Neuroengineers at Columbia University in New York have created a system that translates thoughts into intelligible and recognizable speech, which could mean new ways for computers to communicate directly with the brain, according to research known yesterday.
By monitoring someone's brain activity, technology can recreate words that a person can hear with unprecedented clarity.
This advancement, which harnesses the power of voice synthesizers and artificial intelligence, lays the foundation for people who can not speak, such as those living with ALS or recover from a stroke, regain the ability to communicate with the outside world.
"Our voice helps us connect with our friends, family and the world around us, so losing the power of voice due to injury or illness is so devastating," said Nima Mesgarani, principal investigator at the Institute for Mental Behavior. Mortimer Cerebral B. Zuckerman of Columbia University.
The expert considered that they demonstrated that, "with the right technology, the thoughts of these people can be deciphered and understood by any other listener."
Decades of research have shown that when people talk and even think they are talking, activity-revealing patterns appear in their brains.
A different pattern of signs also appears when we hear someone talking or imagining what we are hearing.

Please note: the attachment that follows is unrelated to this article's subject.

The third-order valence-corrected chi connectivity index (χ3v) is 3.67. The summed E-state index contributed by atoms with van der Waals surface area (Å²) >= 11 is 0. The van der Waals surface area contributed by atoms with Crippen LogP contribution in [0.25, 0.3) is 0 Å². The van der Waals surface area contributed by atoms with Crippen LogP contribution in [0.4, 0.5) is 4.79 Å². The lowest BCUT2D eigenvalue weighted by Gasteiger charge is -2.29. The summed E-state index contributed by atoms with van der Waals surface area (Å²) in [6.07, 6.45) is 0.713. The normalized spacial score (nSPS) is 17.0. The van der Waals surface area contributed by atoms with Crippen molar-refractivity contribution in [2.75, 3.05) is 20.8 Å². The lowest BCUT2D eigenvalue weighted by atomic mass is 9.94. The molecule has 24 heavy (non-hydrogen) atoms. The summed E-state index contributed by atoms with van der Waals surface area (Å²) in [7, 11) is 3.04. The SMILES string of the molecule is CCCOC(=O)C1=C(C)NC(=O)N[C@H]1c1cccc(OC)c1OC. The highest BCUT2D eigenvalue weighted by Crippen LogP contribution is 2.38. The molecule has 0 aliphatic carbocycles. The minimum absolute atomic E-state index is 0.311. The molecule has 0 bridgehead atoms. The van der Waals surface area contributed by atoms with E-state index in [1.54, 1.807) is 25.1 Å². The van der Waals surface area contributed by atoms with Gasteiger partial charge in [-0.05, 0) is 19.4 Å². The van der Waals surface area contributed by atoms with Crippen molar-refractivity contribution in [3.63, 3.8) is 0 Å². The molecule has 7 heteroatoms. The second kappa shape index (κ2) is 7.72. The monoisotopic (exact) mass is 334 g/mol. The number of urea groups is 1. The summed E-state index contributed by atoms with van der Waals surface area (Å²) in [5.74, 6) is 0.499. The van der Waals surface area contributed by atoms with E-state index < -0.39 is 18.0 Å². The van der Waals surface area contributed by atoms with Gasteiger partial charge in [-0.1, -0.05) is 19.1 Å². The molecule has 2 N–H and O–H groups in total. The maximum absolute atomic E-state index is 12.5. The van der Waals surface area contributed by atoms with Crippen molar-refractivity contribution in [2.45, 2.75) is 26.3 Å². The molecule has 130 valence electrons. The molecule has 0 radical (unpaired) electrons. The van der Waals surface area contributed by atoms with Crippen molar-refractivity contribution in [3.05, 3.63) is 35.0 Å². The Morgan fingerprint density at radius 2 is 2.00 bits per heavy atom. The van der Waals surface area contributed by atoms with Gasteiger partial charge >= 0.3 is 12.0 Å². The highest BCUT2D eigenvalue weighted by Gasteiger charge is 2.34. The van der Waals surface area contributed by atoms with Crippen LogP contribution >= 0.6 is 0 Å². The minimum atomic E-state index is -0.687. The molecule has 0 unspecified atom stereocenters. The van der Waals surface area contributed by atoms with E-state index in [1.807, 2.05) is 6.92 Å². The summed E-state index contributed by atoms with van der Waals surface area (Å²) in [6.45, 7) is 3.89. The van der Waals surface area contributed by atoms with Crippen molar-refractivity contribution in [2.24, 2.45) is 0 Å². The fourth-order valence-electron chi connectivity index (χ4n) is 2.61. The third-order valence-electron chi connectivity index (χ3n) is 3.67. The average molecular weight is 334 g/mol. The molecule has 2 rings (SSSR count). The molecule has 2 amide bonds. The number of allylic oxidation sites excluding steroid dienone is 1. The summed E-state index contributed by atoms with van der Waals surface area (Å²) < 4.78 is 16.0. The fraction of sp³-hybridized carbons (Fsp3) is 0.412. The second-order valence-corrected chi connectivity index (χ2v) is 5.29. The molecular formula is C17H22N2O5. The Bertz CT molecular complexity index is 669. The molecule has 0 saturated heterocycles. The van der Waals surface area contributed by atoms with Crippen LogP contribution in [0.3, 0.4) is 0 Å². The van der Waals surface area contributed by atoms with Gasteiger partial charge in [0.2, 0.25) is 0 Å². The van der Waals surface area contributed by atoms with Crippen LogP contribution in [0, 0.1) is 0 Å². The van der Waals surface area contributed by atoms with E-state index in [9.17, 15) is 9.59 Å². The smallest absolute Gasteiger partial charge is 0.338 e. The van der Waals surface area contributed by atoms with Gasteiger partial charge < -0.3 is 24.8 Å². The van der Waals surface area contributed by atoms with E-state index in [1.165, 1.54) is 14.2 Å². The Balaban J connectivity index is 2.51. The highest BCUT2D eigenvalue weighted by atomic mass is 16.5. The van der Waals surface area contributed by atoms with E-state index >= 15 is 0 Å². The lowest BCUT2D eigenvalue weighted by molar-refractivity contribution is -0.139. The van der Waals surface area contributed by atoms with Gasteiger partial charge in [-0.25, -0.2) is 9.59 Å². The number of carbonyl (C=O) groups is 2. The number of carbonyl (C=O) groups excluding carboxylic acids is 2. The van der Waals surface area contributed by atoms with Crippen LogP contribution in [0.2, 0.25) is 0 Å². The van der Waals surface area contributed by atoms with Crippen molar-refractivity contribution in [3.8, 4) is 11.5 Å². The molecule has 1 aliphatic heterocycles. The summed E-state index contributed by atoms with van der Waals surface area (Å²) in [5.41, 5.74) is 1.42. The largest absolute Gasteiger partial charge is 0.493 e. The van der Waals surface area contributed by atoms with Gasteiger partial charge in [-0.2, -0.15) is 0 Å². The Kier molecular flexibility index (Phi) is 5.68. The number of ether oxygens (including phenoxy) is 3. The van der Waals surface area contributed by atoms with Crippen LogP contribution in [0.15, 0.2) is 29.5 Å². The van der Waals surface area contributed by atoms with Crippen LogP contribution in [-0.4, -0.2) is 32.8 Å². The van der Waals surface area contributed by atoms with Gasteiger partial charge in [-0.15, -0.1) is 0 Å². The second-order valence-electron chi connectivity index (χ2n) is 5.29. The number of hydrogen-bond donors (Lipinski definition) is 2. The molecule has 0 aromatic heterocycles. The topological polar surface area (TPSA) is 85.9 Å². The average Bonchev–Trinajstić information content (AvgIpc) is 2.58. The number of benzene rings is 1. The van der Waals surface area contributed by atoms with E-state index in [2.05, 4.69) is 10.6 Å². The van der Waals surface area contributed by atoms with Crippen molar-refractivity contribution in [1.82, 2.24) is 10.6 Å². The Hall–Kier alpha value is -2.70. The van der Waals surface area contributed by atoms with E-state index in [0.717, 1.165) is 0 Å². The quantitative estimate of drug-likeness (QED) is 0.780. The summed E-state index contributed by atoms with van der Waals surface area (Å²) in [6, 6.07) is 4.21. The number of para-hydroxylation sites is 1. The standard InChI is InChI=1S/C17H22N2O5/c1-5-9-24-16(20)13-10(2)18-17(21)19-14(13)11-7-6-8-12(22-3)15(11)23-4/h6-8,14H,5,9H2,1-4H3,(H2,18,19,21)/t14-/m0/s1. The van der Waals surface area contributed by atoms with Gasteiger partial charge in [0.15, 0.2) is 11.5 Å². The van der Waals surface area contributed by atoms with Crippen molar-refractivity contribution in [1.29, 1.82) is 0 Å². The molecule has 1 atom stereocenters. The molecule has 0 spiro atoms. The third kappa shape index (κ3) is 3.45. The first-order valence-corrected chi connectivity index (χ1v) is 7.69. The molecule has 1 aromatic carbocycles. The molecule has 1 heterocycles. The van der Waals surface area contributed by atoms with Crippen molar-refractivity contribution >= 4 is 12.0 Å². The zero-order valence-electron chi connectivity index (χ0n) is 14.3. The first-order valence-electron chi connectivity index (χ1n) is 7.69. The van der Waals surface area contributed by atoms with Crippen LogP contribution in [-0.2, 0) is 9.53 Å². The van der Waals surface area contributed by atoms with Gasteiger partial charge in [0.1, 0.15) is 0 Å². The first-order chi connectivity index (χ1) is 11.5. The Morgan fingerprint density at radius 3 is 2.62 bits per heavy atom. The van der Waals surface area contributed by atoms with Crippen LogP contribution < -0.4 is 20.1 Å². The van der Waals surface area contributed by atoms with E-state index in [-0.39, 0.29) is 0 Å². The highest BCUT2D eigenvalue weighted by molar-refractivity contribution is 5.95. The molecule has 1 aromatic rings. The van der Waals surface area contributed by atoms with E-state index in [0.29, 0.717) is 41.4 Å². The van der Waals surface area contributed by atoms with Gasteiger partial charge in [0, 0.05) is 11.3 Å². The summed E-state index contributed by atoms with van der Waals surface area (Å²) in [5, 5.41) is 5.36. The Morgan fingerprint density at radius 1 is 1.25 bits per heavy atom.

The research team turned to a "vocoder," a computerized algorithm that can synthesize words after receiving training on recordings of people who speak.
"This is the same technology used by Apple's Amazon Echo and Siri, which gives verbal answers to our questions," explained Mesgarani.
To teach the vocoder to interpret brain activity, Mesgarani has teamed with Ashesh Dinesh Mehta, a neurosurgeon at the Institute of Neuroscience at Northwell Health Physician Partners, who treats patients with epilepsy, some of whom must undergo regular brain surgery.
"Working with Dr. Mehta, we asked epileptic patients who had already undergone brain surgery to hear phrases uttered by different people while measuring patterns of brain activity," said Mesgarani, who noted that these neural patterns trained the " vocoder ". "
The team plans to test the more complicated words and phrases later and even aspires to have their system part of an implant similar to that used with some epilepsy patients who translate the user's thoughts directly into words.
"That would give someone who has lost their ability to speak, whether due to injury or illness, a new opportunity to connect with the world," he added.